In 1946 Charles and Ray Eames created a chair that Time magazine would describe as the “greatest chair design of the 20th century.”
The molded plywood “Lounge Chair Wood” had very practical roots, according to scholars, in that it was inspired by a leg splint the couple designed to help heal injured soldiers during World War II.
Claire Fields, FCLC ’16, takes the splint/chair connection a step further. In the latest issue of the Fordham Undergraduate Research Journal, the recent graduate asserts that the healing relationship between the body and the object in the case of the splint can also be applied to the relationship between the body and object as it relates to the chair.
In other words, the chair is healing.
“There’s been a number of scholars who say that the chair’s design comes out of the splint, but the observation that the chair was simplified to benefit the body of the person sitting in it has been overlooked,” said Fields, who majored in art history. “Rather than focus on the aesthetic value of the simplified chair form, I focus on its orthopedic value.”
Fields, who owns one of the chairs, said that the idea came to her from sitting in it.
“It’s hard, it’s plywood, and yet it’s comfortable,” she said.
Fields took a highly theoretical approach to make her argument, namely the architectural prosthetic theory.
“The idea is that furniture and man-made things supplement our inefficiencies, like a prosthesis would,” said Fields.
The theory, developed by Mark Wigley, PhD, former dean of Columbia University’s Graduate School of Architecture, Preservation and Planning, uses architecture and design as an example; Fields uses furniture. Yet, while the concept might seem abstract, the reality is concrete.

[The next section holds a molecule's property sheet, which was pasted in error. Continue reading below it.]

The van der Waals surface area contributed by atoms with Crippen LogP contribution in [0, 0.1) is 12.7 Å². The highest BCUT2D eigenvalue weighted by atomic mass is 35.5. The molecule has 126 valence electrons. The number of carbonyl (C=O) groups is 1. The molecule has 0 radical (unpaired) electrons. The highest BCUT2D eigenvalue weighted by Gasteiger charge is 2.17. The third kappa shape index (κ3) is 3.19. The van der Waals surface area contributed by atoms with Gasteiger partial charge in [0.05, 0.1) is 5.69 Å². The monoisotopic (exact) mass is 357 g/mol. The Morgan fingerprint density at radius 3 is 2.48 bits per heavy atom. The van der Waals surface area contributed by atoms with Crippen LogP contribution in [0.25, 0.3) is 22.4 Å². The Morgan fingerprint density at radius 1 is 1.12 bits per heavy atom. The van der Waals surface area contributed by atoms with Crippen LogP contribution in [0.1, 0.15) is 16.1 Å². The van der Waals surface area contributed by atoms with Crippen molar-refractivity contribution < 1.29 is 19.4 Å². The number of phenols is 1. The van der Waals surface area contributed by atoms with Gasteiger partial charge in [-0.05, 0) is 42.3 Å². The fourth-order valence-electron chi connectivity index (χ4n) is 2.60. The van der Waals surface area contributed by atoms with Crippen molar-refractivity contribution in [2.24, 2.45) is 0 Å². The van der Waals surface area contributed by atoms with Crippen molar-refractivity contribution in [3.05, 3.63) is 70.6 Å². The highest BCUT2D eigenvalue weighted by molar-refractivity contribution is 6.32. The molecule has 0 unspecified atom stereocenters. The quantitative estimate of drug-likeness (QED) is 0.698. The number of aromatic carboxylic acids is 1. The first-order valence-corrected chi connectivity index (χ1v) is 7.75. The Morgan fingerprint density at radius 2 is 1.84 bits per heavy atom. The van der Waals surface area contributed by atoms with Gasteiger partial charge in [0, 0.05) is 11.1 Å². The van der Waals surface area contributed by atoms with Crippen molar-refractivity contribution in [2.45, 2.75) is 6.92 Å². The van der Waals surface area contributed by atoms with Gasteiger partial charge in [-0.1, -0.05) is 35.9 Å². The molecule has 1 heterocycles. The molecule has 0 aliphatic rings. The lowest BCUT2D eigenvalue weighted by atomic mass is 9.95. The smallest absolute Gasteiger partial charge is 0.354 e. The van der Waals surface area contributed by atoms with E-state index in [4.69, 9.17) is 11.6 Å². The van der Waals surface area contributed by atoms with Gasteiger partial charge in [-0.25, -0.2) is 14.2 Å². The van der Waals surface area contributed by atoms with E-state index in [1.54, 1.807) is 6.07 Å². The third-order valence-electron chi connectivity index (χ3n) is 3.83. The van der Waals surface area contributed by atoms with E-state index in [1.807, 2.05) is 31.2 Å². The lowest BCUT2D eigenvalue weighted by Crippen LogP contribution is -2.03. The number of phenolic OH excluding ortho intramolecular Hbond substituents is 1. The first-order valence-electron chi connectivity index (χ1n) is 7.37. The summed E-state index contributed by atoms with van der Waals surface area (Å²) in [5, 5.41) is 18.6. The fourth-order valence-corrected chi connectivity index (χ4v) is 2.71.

“It really comes down to a sitting experience,” she said.
After presenting her research to fellow classmates and her adviser, Nina Rowe, PhD, Fields asked everyone to sit in the chair. She said the point was to show that many, if not all, body types found comfort in the chair, which drove home yet another aspect of her research—the role of mass production.
“It goes back the leg splint, because there were 150,000 splints made that healed many different body types,” said Fields. “The idea is that something that’s mass produced can fit each body type—even though there are millions made.”
Beyond the chair, Fields said the project made her think about what is considered great art, especially since some of the world’s greatest works of art are a mere half-hour walk from campus at the Metropolitan Museum of Art on Fifth Avenue.
“We had all these incredible artworks at our fingertips and these one of a kind objects are glorified, but there are things that are made in the thousands—the millions even—that can be just as special to so many different people.”